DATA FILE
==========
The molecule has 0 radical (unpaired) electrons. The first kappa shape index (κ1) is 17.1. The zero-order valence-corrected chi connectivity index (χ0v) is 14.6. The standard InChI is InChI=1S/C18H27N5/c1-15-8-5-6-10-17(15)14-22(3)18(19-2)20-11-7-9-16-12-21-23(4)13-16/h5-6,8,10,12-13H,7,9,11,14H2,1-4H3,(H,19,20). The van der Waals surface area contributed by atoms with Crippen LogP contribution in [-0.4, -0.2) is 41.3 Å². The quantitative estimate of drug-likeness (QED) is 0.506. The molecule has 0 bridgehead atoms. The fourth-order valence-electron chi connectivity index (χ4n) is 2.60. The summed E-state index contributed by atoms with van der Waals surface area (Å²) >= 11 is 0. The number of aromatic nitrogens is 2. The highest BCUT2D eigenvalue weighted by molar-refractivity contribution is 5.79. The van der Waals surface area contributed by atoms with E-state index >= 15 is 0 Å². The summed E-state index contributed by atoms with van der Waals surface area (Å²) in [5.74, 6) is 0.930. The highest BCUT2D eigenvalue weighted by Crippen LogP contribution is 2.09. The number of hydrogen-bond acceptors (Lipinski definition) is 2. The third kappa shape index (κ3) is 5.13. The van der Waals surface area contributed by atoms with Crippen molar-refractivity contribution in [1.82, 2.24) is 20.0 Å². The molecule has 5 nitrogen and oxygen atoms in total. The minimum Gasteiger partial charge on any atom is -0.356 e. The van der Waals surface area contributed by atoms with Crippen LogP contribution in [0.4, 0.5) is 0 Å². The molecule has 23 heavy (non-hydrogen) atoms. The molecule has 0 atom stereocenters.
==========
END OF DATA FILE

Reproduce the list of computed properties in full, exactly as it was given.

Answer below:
The molecule has 0 radical (unpaired) electrons. The first kappa shape index (κ1) is 17.1. The zero-order valence-corrected chi connectivity index (χ0v) is 14.6. The standard InChI is InChI=1S/C18H27N5/c1-15-8-5-6-10-17(15)14-22(3)18(19-2)20-11-7-9-16-12-21-23(4)13-16/h5-6,8,10,12-13H,7,9,11,14H2,1-4H3,(H,19,20). The van der Waals surface area contributed by atoms with Crippen LogP contribution in [-0.4, -0.2) is 41.3 Å². The quantitative estimate of drug-likeness (QED) is 0.506. The molecule has 0 bridgehead atoms. The fourth-order valence-electron chi connectivity index (χ4n) is 2.60. The summed E-state index contributed by atoms with van der Waals surface area (Å²) >= 11 is 0. The number of aromatic nitrogens is 2. The highest BCUT2D eigenvalue weighted by molar-refractivity contribution is 5.79. The van der Waals surface area contributed by atoms with E-state index >= 15 is 0 Å². The summed E-state index contributed by atoms with van der Waals surface area (Å²) in [5.74, 6) is 0.930. The highest BCUT2D eigenvalue weighted by Crippen LogP contribution is 2.09. The number of hydrogen-bond acceptors (Lipinski definition) is 2. The third kappa shape index (κ3) is 5.13. The van der Waals surface area contributed by atoms with Crippen molar-refractivity contribution in [1.82, 2.24) is 20.0 Å². The molecule has 5 nitrogen and oxygen atoms in total. The minimum Gasteiger partial charge on any atom is -0.356 e. The van der Waals surface area contributed by atoms with Crippen LogP contribution in [0.4, 0.5) is 0 Å². The molecule has 23 heavy (non-hydrogen) atoms. The molecule has 0 atom stereocenters.